Film festival features new francophone movies

There are three movies in particular that have been identified as good picks for adults to watch with their older children or teenagers



Families with older children can take in some French-language films with English subtitles as part of the Cinemania Film Festival, celebrating francophone films. Dozens of movies will make their North American debuts at the Nov. 2-12 festival, including three that have been identified by Canadian Parents for French as good picks for adults to watch with their older children or teenagers: Les Enfants de la Chance, Kiss & Cry, and De Toutes Mes Forces.

Les Enfants de la Chance (The Children of Chance) takes place in July 1942. Twelve-year-old Maurice Gutman’s broken leg has landed him in hospital in the western Paris suburb of Garches, a stroke of luck by which he escapes the fate of thousands of Jews deported to Auschwitz after the infamous Vél’ d’Hiv roundup. To provide sanctuary, Doctor Daniel hands down a diagnosis of tuberculosis of the bone requiring lengthy treatment, a diagnosis that saves Maurice from almost certain deportation. He and eight other courageous young patients form deep friendships and unbreakable bonds, and, with the help of hospital staff, live through unforgettable times in the ward. Director Malik Chibane’s tender and moving dramatic comedy was inspired by a true story.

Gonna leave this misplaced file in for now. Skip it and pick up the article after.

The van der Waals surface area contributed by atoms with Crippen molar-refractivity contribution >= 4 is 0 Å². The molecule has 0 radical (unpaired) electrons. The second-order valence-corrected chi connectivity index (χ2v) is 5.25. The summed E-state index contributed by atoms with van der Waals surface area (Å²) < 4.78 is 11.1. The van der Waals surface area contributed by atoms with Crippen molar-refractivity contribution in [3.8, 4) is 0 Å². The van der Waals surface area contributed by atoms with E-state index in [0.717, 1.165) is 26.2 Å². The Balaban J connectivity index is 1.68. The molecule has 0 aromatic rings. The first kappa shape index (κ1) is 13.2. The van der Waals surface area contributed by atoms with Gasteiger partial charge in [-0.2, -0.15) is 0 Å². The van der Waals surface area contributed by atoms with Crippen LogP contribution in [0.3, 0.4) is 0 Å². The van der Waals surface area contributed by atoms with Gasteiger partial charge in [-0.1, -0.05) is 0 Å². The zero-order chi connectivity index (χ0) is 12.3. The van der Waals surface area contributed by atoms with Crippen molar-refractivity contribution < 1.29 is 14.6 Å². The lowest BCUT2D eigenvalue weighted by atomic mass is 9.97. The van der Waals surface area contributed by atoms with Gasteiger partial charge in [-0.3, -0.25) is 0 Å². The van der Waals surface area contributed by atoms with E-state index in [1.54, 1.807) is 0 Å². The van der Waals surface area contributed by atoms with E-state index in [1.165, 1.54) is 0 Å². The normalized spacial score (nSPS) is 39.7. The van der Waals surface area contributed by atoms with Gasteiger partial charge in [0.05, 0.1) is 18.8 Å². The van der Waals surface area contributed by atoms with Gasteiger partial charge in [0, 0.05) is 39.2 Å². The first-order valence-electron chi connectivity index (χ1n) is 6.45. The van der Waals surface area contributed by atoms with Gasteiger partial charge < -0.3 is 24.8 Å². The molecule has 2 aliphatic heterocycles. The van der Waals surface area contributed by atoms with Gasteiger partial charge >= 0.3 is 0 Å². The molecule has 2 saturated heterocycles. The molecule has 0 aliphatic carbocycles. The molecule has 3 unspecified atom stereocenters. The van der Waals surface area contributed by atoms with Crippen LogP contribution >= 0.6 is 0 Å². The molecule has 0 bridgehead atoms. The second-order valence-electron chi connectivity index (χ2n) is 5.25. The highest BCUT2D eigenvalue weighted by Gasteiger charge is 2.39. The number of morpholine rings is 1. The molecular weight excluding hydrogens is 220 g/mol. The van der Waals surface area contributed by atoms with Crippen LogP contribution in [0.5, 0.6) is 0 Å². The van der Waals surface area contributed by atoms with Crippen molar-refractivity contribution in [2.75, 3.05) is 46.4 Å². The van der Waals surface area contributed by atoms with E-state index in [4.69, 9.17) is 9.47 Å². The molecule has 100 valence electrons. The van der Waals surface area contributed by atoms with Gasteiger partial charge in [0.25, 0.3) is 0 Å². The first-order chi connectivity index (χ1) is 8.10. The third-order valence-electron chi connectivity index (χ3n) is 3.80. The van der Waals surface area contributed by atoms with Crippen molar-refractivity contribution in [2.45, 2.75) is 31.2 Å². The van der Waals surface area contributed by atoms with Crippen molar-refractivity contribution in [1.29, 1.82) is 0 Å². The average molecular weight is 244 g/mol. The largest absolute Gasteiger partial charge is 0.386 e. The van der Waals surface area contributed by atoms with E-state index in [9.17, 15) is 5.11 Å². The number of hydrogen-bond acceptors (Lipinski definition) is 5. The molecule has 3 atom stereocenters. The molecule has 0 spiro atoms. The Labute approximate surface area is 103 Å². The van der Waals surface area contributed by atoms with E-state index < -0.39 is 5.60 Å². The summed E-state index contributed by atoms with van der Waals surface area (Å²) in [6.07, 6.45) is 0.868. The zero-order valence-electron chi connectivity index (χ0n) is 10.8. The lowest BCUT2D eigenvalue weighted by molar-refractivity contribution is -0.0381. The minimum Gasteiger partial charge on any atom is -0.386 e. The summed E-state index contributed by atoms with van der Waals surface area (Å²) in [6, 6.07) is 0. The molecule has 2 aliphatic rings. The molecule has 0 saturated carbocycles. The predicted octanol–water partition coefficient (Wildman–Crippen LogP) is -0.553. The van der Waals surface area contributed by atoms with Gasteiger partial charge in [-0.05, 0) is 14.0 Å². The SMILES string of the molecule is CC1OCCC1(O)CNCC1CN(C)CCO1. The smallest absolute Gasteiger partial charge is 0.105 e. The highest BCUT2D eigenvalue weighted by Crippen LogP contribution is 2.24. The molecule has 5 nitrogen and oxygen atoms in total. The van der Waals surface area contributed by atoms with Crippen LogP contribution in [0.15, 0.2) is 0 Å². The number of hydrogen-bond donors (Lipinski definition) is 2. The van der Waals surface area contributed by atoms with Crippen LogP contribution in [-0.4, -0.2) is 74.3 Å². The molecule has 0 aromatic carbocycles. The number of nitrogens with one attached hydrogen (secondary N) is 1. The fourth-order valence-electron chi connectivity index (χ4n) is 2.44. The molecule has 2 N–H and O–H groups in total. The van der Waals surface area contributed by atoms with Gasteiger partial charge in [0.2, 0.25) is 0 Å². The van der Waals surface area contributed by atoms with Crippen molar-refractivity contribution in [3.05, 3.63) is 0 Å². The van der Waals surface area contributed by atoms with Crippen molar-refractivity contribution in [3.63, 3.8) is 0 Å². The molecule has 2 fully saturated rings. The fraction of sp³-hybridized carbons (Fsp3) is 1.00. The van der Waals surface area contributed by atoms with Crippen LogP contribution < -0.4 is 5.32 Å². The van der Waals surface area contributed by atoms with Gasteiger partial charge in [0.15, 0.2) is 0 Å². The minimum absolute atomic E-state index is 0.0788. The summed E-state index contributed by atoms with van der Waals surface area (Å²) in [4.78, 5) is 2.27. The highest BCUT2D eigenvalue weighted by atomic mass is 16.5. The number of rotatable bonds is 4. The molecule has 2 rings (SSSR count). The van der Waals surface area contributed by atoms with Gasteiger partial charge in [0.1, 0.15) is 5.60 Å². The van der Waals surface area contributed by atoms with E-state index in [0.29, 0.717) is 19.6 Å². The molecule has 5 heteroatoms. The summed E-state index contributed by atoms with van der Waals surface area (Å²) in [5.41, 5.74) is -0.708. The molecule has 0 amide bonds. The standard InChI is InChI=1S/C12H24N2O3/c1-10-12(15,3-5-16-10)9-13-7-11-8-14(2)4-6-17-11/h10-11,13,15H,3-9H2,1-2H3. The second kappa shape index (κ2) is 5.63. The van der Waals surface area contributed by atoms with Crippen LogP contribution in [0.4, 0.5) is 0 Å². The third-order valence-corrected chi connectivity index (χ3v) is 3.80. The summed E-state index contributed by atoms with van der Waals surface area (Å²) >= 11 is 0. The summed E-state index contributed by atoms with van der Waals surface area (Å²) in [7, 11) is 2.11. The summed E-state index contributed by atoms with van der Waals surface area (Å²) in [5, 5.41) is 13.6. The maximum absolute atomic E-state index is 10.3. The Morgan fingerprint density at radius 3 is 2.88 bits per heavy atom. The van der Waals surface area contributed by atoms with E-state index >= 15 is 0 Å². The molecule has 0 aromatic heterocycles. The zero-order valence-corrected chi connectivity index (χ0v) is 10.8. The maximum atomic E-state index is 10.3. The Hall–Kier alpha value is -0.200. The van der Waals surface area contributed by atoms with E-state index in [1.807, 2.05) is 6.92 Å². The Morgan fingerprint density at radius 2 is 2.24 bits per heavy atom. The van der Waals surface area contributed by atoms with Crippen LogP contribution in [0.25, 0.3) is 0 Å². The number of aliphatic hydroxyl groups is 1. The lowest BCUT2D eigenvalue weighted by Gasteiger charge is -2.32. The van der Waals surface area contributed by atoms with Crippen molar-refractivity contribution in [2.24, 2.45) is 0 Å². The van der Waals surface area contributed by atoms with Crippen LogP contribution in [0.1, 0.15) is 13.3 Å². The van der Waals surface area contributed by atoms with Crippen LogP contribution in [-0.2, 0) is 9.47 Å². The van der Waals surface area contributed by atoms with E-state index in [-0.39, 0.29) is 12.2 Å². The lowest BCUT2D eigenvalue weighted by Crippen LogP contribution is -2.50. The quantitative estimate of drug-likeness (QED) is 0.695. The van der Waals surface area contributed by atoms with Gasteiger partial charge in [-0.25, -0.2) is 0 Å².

Kiss & Cry follows a group of teenage girls who hope to become professional skaters. Throughout the gruelling training sessions, they question their commitment to the sport. Intense rivalries, a tyrannical coach, stress of competition and simultaneous school-year scheduling, take their toll. The body is stretched to the limits of endurance, and adolescent emotions and desires are a further distraction. These girls long for normal lives wherein dreams don’t turn into nightmares.
 


De Toutes Mes Forces (Do It Right) follows a young student who leads a double life. Nassim appears to be as carefree as his classmates who go to school in Paris. But his life is in turmoil since his mom committed suicide and he was put in foster care. He delicately tries to navigate between his two separate lives, soldiering on with resilience and trying to reconcile the two with some adult guidance.


Films will be shown at four theatres downtown: La Vitrine (2 Ste. Catherine St. E.), Cinémathèque Québécoise (335 de Maisonneuve Blvd. E.), Imperial Cinema (1432 Bleury St.), and Parc Cinema (3575 Parc Ave.).

Tickets are $13.50 for adults and $8.50 for youth under 25. A six-film pass and a passport for all films is also available.

For more information, visit festivalcinemania.com.

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